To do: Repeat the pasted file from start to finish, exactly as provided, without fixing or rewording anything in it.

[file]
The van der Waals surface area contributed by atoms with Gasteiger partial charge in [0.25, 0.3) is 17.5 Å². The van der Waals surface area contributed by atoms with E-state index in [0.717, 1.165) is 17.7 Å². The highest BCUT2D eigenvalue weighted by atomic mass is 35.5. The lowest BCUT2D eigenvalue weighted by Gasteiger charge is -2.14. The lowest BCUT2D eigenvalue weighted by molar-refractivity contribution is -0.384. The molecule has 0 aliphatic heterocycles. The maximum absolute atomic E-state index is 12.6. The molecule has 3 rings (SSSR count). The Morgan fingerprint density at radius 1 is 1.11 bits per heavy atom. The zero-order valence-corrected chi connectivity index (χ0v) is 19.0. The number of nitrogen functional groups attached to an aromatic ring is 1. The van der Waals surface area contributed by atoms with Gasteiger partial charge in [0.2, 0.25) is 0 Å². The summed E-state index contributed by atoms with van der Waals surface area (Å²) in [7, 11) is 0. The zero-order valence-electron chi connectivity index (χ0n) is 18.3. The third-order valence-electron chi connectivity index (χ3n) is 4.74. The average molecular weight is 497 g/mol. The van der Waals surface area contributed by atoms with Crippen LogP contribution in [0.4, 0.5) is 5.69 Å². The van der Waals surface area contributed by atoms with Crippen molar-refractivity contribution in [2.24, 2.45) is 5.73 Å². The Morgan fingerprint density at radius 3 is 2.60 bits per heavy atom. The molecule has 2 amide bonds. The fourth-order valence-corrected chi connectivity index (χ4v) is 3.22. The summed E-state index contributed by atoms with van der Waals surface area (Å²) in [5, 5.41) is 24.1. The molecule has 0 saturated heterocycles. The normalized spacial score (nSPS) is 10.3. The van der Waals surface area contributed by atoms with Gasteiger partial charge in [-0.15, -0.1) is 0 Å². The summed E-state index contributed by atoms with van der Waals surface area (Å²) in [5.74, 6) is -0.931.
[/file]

The van der Waals surface area contributed by atoms with Gasteiger partial charge in [0.25, 0.3) is 17.5 Å². The van der Waals surface area contributed by atoms with E-state index in [0.717, 1.165) is 17.7 Å². The highest BCUT2D eigenvalue weighted by atomic mass is 35.5. The lowest BCUT2D eigenvalue weighted by Gasteiger charge is -2.14. The lowest BCUT2D eigenvalue weighted by molar-refractivity contribution is -0.384. The molecule has 0 aliphatic heterocycles. The maximum absolute atomic E-state index is 12.6. The molecule has 3 rings (SSSR count). The Morgan fingerprint density at radius 1 is 1.11 bits per heavy atom. The zero-order valence-corrected chi connectivity index (χ0v) is 19.0. The number of nitrogen functional groups attached to an aromatic ring is 1. The van der Waals surface area contributed by atoms with Gasteiger partial charge in [0.2, 0.25) is 0 Å². The summed E-state index contributed by atoms with van der Waals surface area (Å²) in [7, 11) is 0. The zero-order valence-electron chi connectivity index (χ0n) is 18.3. The third-order valence-electron chi connectivity index (χ3n) is 4.74. The average molecular weight is 497 g/mol. The van der Waals surface area contributed by atoms with Crippen LogP contribution in [0.4, 0.5) is 5.69 Å². The van der Waals surface area contributed by atoms with Crippen molar-refractivity contribution in [2.24, 2.45) is 5.73 Å². The Morgan fingerprint density at radius 3 is 2.60 bits per heavy atom. The molecule has 2 amide bonds. The fourth-order valence-corrected chi connectivity index (χ4v) is 3.22. The summed E-state index contributed by atoms with van der Waals surface area (Å²) in [5, 5.41) is 24.1. The molecule has 0 saturated heterocycles. The normalized spacial score (nSPS) is 10.3. The van der Waals surface area contributed by atoms with Gasteiger partial charge in [-0.15, -0.1) is 0 Å². The summed E-state index contributed by atoms with van der Waals surface area (Å²) in [5.74, 6) is -0.931.